At Galle Face, Sajith Premadasa took considerable pains to address the issue of national security. He fielded the Field Marshall to checkmate Gotabaya’s claimed wisdom on the subject. He can easily address public apathy towards the current Government’s demonstrated sterility by defining the composition and trajectory of the cabinet of ministers that he will preside over if and when elected president.

Gotabaya if elected president will have Mahinda Rajapaksa as his prime minster. Mahinda hopes that Ranil will be the leader of the opposition. That possible ‘theatre of the absurd’ is what makes the urban middle class secretly hope for a Gotabaya presidency that will bring about a shock reversal of all known possibilities. Politics is a business where the knowns are finite, and the unknowns are infinite. 

When Sajith Premadasa wanted to speak on the impeachment of the Chief Justice, his Party Leader did not allow him Parliamentary time. He was helped out by the TNA that allocated time from its quota. Ranil Wickremesinghe seriously contemplated disciplinary action against his Deputy Leader for defying the Party Whip to condemn the impeachment of a sitting Chief Justice. 

The urgency to publish this missive prevents me from delving into archived material pertaining to the disgraceful conduct of Ranil Wickremesinghe in the impeachment saga. A coward first abandons himself. After that all betrayals come easy. The bard has said it for all time.

“Our doubts are traitors and make us lose the good we oft might win, by fearing to attempt.” It must be said at this crucial hour that Sajith unlike Ranil did not fear to attempt. 

To win, Sajith Premadasa must articulate and pursue a coherent set of positions on urgent public policy issues. He cannot do that with Ranil Wickremesinghe’s current stranglehold on the party. He should become more accountable to the voters and demonstrate to those who are ready to trust him, that he will govern more effectively and independently when in power. 

Let us face it. Gotabaya may now operate under the more than ample shadow of his brother. No one doubts that as president he will be his own man.

The prelate and authority on fallopian tubes, Rathana Thero, hopes that Gotabaya will be his own man. The suave and debonair litigator Ali Sabry believes that Gotabaya will be his own man and that he will lead us to a brave new world of ethnic harmony. The Prelate and President’s Counsel are both agreed that Gotabaya is the textbook ‘Expedient Patriot’ and his expediency can be relied on to deliver their respective desires. Good luck to them both.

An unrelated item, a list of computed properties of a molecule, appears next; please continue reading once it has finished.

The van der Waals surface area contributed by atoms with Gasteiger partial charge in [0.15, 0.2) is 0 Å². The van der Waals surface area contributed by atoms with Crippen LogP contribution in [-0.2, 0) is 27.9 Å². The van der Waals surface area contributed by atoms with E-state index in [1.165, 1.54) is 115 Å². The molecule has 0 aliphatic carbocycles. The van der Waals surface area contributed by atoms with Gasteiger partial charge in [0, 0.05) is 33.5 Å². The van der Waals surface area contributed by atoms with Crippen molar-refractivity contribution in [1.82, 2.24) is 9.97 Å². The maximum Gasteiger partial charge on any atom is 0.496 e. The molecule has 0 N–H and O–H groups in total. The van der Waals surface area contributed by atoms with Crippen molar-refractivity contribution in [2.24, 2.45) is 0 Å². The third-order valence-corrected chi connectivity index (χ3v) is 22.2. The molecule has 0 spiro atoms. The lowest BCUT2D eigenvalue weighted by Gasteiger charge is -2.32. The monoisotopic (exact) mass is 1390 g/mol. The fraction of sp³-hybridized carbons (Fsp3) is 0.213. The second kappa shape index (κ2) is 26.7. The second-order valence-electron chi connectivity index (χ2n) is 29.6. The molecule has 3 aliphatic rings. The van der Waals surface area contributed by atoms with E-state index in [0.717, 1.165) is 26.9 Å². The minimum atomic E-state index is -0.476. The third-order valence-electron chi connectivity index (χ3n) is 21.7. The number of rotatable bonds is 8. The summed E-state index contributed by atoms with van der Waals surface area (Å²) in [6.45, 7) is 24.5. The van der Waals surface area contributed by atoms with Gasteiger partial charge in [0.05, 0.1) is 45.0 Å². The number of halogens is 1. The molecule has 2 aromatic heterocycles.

Sajith Premadasa is uniquely positioned to deescalate the tensions within the anti-Gotabaya forces by acknowledging existing differences that need not frustrate our national imperative of consolidating the post 2015 democratic gains. 

Identity politics is a zero-sum game that rules out the possibility of dialogue and compromise. That said, we must recognise Gotabaya’s brilliance in sustaining the semblance of an ongoing dialogue and the possibility of a compromise with minorities while outsourcing venomous chauvinism to an underworld of hired hooligans. With remarkable aplomb, the hooligans are removed from positions when exposed! 

The division between Ranil’s coterie and Sajith’s following are deeper than mere differences of opinion on public policy issues. 

The urban, cosmopolitan, affluent public opinion holds Gotabaya Rajapaksa as an effective leader to bring about positive societal transformation. And so does the nether world of tribal prejudice and clerical fascism. 

When identities are at stake, consensus is not easy to achieve. Gotabaya may have a technocratic solution to the problem. Sajith Premadasa must in the next few days work out a human solution for that problem. 

As Arthur Koestler said, ‘God seems to have left the receiver off the hook and time is running out’. Sajith Premadasa must send out a clear signal that the torch has passed on to a new generation that is in rhythm with the pulse of the universe. In my humble opinion Ajith Perera lost a million votes when he said that Ranil would be their leader till 2024. 

Hyperbole, even if claimed as true, is a contradiction in terms. It’s a way of saying, ‘It’s a lie, but who cares?’